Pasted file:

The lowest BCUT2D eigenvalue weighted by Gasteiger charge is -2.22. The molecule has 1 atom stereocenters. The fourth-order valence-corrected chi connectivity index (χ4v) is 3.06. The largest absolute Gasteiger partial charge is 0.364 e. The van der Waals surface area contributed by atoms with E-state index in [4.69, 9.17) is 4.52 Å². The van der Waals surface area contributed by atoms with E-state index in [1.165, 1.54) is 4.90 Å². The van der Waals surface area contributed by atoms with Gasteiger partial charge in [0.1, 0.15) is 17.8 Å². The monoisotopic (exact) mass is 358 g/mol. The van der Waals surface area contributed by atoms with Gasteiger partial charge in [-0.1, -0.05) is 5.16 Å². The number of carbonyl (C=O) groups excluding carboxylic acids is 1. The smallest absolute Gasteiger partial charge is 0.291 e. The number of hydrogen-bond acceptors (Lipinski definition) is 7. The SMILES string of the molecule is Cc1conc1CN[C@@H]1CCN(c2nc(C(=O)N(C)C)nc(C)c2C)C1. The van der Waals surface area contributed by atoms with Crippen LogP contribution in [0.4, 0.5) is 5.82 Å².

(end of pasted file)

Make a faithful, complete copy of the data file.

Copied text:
The lowest BCUT2D eigenvalue weighted by Gasteiger charge is -2.22. The molecule has 1 atom stereocenters. The fourth-order valence-corrected chi connectivity index (χ4v) is 3.06. The largest absolute Gasteiger partial charge is 0.364 e. The van der Waals surface area contributed by atoms with E-state index in [4.69, 9.17) is 4.52 Å². The van der Waals surface area contributed by atoms with E-state index in [1.165, 1.54) is 4.90 Å². The van der Waals surface area contributed by atoms with Gasteiger partial charge in [0.1, 0.15) is 17.8 Å². The monoisotopic (exact) mass is 358 g/mol. The van der Waals surface area contributed by atoms with Gasteiger partial charge in [-0.1, -0.05) is 5.16 Å². The number of carbonyl (C=O) groups excluding carboxylic acids is 1. The smallest absolute Gasteiger partial charge is 0.291 e. The number of hydrogen-bond acceptors (Lipinski definition) is 7. The SMILES string of the molecule is Cc1conc1CN[C@@H]1CCN(c2nc(C(=O)N(C)C)nc(C)c2C)C1. The van der Waals surface area contributed by atoms with Crippen LogP contribution in [0.4, 0.5) is 5.82 Å².